Larson, who scored a career-best four wins last year, seemed a good bet to be racing for a title until an engine failure at Kansas Speedway. After a busy offseason of racing sprint cars around the world, a refreshed Larson returned to his team’s NASCAR shop this week and ready to reset his focus.

“I don’t even think about NASCAR until now,” he said. “I feel like today is Day 2 of my offseason. I’m just now getting back into the swing of things.

Larson is enthused about a Jan. 31-Feb. 1 test of Chevrolet’s new Camaro at Las Vegas Motor Speedway (“You can kind of get an idea of how the start of your season will be there.”) before heading to Daytona International Speedway for Speedweeks.

“Last year, I didn’t know we were going to be that good, and then we started the year off really good, and we maintained that consistency and competitiveness,” said Larson, who led the points standings after the fourth through 11th races of the 2017 schedule. “I hope that we can do that again. I feel like when you get close like we did last year, it pushes everybody to be as good or better than what we were.

“I expect that we’ll be contenders again, but it’s hard saying with the new body and stuff like that. I’m sure there’ll be growing pains throughout it, but I definitely feel we have an extremely smart group of people who can do what it takes to get our cars better every week to have a shot.”

Daytona International Speedway releases Speedweeks schedule

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Daytona International Speedway has released the schedule for Cup, Xfinity and Camping World Truck teams for Speedweeks.

Cup teams will have one practice of 1 hour and 20 minutes for the Clash (down from 1 hour, 50 minutes for Clash teams last year).

Cup teams will have five practices for a total of 4 hours, 10 minutes in preparation for the Feb. 18 Daytona 500. Last year, Cup teams had seven practices for a total of 6 hours, 25 minutes before the Daytona 500. The two Cup practices the day of the Duel qualifying races have been eliminated this year.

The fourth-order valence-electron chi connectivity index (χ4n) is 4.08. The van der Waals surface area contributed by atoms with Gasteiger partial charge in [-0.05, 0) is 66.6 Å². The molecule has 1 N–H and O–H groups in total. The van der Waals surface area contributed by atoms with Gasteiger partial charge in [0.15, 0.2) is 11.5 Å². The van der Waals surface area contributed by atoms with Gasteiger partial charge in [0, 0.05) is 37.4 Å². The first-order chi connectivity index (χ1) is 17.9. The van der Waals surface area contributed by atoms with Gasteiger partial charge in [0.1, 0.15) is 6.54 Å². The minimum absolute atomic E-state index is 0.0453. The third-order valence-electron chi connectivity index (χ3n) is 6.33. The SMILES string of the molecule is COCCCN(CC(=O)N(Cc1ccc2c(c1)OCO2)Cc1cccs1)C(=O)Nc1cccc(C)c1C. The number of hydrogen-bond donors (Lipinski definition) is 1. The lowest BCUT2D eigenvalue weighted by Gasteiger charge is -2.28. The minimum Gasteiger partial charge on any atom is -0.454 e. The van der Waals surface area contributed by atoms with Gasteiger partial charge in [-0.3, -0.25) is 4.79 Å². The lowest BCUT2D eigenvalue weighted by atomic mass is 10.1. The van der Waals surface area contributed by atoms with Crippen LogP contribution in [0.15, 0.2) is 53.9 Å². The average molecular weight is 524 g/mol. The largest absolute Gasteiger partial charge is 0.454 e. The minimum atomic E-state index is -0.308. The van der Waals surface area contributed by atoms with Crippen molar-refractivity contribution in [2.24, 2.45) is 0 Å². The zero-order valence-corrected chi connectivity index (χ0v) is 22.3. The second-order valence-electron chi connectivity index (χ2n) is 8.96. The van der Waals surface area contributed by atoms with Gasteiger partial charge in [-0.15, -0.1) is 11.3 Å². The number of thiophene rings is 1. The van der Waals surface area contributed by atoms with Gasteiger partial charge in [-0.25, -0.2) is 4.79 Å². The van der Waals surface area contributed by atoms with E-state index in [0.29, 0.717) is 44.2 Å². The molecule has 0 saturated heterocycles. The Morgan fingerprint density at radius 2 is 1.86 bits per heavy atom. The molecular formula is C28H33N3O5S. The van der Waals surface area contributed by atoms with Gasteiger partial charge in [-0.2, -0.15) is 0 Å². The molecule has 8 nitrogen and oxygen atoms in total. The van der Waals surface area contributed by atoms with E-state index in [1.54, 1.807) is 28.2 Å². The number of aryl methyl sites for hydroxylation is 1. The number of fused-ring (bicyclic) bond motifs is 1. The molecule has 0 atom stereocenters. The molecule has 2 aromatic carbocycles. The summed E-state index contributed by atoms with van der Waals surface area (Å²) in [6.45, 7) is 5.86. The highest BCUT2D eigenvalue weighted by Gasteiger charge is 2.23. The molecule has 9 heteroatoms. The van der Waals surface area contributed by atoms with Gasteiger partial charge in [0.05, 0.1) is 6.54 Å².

Xfinity will have the same amount of practice as last year. Camping World Truck Series will have one more practice this year for an extra 1 hour, 20 minutes of track time this year.

Here is the track schedule for Speedweeks.

SPEEDWEEKS SCHEDULE

*subject to change

SATURDAY, Feb. 10

10:35 – 11:55 a.m. — Practice only for teams in Advance Auto Parts Clash

1:05 – 1:55 p.m. — Cup practice (for all teams)

3:05 – 3:55 p.m. — Cup practice (for all teams)

4:45 p.m. — ARCA race

SUNDAY, Feb. 11

12:15 p.m. — Daytona 500 qualifying

3 p.m. — Advance Auto Parts Clash

MONDAY, Feb. 12

No track activity

TUESDAY, Feb. 13

No track activity

WEDNESDAY, Feb. 14

No track activity

THURSDAY, Feb. 15

11:35 a.m. – 12:55 p.m. — Camping World Truck Series practice

2:25 – 3:25 p.m. — Camping World Truck Series practice

4:35 – 5:25 p.m. — Final Camping World Truck Series practice

7 p.m. — Can-Am Duel 1

9 p.m. — Can-Am Duel 2

FRIDAY, Feb. 16

12:05 – 12:55 p.m. — Xfinity practice

1:05 – 1:55 p.m. — Cup practice

2:05 – 2:55 p.m. — Final Xfinity practice

3:05 – 3:55 p.m. — Cup practice

4:30 p.m. — Camping World Truck Series qualifying

7:30 p.m. — Camping World Truck Series race NextEra Energy Resources 250

SATURDAY, Feb. 17

9:35 a.m. — Xfinity qualifying

12:05 – 12:55 p.m. — Final Cup practice

2:30 p.m. — Xfinity race PowerShares QQQ 300

SUNDAY, Feb. 18

2:30 p.m. — Daytona 500